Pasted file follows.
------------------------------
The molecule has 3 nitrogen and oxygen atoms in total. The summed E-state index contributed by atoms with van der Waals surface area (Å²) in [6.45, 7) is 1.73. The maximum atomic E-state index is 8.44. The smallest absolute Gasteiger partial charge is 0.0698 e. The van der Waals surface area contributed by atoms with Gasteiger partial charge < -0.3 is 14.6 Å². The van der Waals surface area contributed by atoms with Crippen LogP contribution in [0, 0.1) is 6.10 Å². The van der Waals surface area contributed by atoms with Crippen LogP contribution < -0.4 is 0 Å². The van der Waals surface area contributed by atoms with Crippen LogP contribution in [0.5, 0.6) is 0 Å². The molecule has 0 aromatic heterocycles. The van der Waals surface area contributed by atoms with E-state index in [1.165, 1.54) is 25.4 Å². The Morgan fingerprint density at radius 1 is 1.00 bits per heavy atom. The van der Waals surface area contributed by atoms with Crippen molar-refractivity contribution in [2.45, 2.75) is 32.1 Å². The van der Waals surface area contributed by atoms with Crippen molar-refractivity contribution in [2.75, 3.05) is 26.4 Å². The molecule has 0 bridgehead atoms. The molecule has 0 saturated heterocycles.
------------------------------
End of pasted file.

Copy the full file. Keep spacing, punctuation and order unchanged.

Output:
The molecule has 3 nitrogen and oxygen atoms in total. The summed E-state index contributed by atoms with van der Waals surface area (Å²) in [6.45, 7) is 1.73. The maximum atomic E-state index is 8.44. The smallest absolute Gasteiger partial charge is 0.0698 e. The van der Waals surface area contributed by atoms with Gasteiger partial charge < -0.3 is 14.6 Å². The van der Waals surface area contributed by atoms with Crippen LogP contribution in [0, 0.1) is 6.10 Å². The van der Waals surface area contributed by atoms with Crippen LogP contribution < -0.4 is 0 Å². The van der Waals surface area contributed by atoms with Crippen LogP contribution in [0.5, 0.6) is 0 Å². The molecule has 0 aromatic heterocycles. The van der Waals surface area contributed by atoms with E-state index in [1.165, 1.54) is 25.4 Å². The Morgan fingerprint density at radius 1 is 1.00 bits per heavy atom. The van der Waals surface area contributed by atoms with Crippen molar-refractivity contribution in [2.45, 2.75) is 32.1 Å². The van der Waals surface area contributed by atoms with Crippen molar-refractivity contribution in [2.75, 3.05) is 26.4 Å². The molecule has 0 bridgehead atoms. The molecule has 0 saturated heterocycles.